presented himself as running a substantial business, having an MBA, being
    fluent in computing and so on - he was none of these things.

    Solutions:

    Define the types of problems.
    For each look for common solutions.

    Common techniques:

    Contract Law & Contracts, Terms and Conditions of Business, etc.
    Order forms requiring signatures.
    Secure online systems using SSL using Customer Accounts, secret passwords.
    + Encryption
    + Hashing
    + Cryptography in general
    + Non-Repudiation facilities created by using the above.
    - Hacking
    - Insecure systems
    - Code Injection
    - Passwords, Accounts, secret info not stored using encrption and / or
    stored when it should not be
    EG passwords should not be stored, Credit Card numbers must be encrypted
    or asked for every time.
    etc.
    Cash only purchases.
    Receipts.


    - Tim


    "Ramon" <> wrote in message
    news:...
    > Thank you for your help .. the e -government link was usefull :) . I am
    > still in a quandry about the "research into solutions" side of things.
    > As far as I know there is digital signatures and encryption... but what
    > else ?
    > I guess I was a little vague in my question sorry.
    > But again thank you for your help I will be able to quote the
    > definition from that site :)
    >
     
    Tim, Aug 12, 2005
    #6
  7. Ramon

    Ramon Guest

    Interesting report.

    I can see that there is not going to be a single "solution" but more of
    a layered approach, for example digital signatures with keystroke
    pattern recognition.
    Using the Bio-metric security enhancements in the repudiation arena
    seems to have a hole... the need for both the receiver and sender to
    have the bio-metric data, this would be the case even with the
    keystroke pattern recognition.

    Thanks
     
    Ramon, Aug 12, 2005
    #7
  8. Ramon

    Ramon Guest

    Thanks for that :)
    I have had a look through their website and found some good articles in
    regards to the legal implecations of non-repudiation in data storage.

    I wont contact Michael Wigley untill I have exausted othe resources
    first (never bug a lawer ! ) hehe

    Thanks Again
     
    Ramon, Aug 12, 2005
    #8
  9. Ramon

    Ramon Guest

    Another thing that I thought, is without the bio-metric layer in a
    non-repudiation solution, repudiation can still happen. You can not
    tell who the person is at the keyboard. This is a problem because the
    "repudiator" can simply say they did not send it even if it came from
    their PC.

    Just a thought
     
    Ramon, Aug 12, 2005
    #9
  10. Ramon

    Ramon Guest

    I agree the "attack" is a new concept (well new to me) Obviously the
    pharse "I didnt do it, nobody saw me do it" (Bart Simpson) has been
    arround since mischeif began. But a concerntrated pre-meditated attack
    does give rise to some interesting questions, the main one's being..
    how do we stop it ?, how do we detect it ?, how do we prove it ? and
    how do we protect against it ?
    I guess that is the main thrust of this research report, what are the
    solutions for New Zealand, and what is being researched in this area.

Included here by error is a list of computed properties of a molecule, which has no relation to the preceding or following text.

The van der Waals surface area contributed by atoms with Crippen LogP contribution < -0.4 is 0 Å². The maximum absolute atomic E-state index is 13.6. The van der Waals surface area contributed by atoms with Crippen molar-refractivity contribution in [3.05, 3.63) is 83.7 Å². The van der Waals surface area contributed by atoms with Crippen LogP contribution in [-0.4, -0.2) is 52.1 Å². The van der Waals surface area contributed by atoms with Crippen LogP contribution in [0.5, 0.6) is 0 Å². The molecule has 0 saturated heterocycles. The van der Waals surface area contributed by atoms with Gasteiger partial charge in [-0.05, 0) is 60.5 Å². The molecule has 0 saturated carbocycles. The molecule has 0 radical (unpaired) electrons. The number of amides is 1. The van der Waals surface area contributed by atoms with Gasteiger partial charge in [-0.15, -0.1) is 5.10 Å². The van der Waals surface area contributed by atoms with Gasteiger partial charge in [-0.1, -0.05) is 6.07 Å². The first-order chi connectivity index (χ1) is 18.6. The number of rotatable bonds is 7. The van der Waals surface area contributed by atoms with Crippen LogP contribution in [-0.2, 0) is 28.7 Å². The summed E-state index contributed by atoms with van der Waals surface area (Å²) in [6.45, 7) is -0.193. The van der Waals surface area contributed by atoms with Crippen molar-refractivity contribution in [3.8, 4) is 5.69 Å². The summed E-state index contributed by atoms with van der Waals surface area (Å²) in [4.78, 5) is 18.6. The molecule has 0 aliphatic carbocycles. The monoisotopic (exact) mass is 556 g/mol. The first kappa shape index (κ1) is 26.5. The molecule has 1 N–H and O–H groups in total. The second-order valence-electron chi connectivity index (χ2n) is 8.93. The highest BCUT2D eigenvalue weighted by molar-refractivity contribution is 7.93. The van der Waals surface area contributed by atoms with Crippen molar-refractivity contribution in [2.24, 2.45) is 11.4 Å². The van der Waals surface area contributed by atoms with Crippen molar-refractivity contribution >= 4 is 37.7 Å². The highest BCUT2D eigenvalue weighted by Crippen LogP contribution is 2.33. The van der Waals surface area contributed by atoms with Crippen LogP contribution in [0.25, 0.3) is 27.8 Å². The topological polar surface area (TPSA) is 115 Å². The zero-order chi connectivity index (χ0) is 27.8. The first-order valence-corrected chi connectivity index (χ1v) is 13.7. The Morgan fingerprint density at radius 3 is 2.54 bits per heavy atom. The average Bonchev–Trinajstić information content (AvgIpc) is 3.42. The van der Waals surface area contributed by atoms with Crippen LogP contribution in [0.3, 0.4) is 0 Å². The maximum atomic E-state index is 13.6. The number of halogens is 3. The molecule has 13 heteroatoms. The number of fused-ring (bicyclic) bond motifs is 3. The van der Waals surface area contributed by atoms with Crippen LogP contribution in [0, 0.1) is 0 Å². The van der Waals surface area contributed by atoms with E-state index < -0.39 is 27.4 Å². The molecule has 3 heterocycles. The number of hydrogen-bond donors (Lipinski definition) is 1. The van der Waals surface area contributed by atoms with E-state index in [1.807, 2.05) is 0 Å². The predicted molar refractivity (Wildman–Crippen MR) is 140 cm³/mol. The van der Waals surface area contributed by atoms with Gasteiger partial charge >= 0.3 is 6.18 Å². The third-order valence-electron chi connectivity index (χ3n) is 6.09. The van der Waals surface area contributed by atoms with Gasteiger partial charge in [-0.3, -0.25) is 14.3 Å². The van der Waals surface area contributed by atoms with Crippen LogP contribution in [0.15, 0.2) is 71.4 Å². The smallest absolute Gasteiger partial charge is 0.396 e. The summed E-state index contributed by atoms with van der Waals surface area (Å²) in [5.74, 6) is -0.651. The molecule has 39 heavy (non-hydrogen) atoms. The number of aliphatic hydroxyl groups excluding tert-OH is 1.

Also interesting point, repudiation occors in many forms, not just in
    electrical communication.

    Thanks
     
    Ramon, Aug 12, 2005
    #10
  11. Ramon

    Ramon Guest

    The electronic wallet is an excelent idea ! (OUCS-2004-17) In the
    example you gave was it a phisical "tamper proof" device? How would you
    use the same concept to provide authentication without phisical contact
    ?
    I wonder if this requires a third party, one that can authenticate the
    biometric data from both parties. I suppose in essence thats what the
    "wallet" is (see
    http://www.cs.otago.ac.nz/research/publications/oucs-2004-17.pdf ) It
    is very communication dependent .. ie the sender needs to let the
    receiver know when / how to pick it up. I wonder if the only "safe" way
    of authenticating is physical.
     
    Ramon, Aug 12, 2005
    #11
  12. Ramon

    Ramon Guest

    Just think about this further, the "wallet" would have to have the
    biometric information of both the sender and receiver before hand (so
    sender can specify who receiver is) which brings me back to the
    distributed bio-data problem. ... wouldnt it be easier to have an
    international person database .... (enter the "spoofing" and "big
    brother" debates) :)
     
    Ramon, Aug 12, 2005
    #12
  13. Ramon

    Ramon Guest

    Ramon, Aug 12, 2005
    #13
  14. Ramon

    Stu Fleming Guest

    Re: Does anyone know of any solutions being researched in NZ or OZre Repudiation attack prevention ?

    Ramon wrote:
    > http://www.anu.edu.au/people/Roger.Clarke/DV/DigSig.html
    > Very interesting report, his conclusions are that Digital Signatures
    > will inevitably be Bio-metric.


    Yes, but the more important thing is that the raw biometric data must be
    protected by strong encryption and/or divided so that it requires presence of
    both the authenticating party and the authentication requester.

    If you want to do it online, then you need to establisha chain of trust
    between the authenticating party (e.g. user) and the authenticator (e.g. web
    site). That's what both methods in the paper do - the group authentication
    with split certificates and the electronic wallet with tamper-proof smartcard.

    Regards,
    Stu


    --
    IT Management. Tel: +64 3 479 5478
    Web and database hosting, Co-location. Web: http://www.wic.co.nz
    Software development. Email:
     
    Stu Fleming, Aug 13, 2005
    #14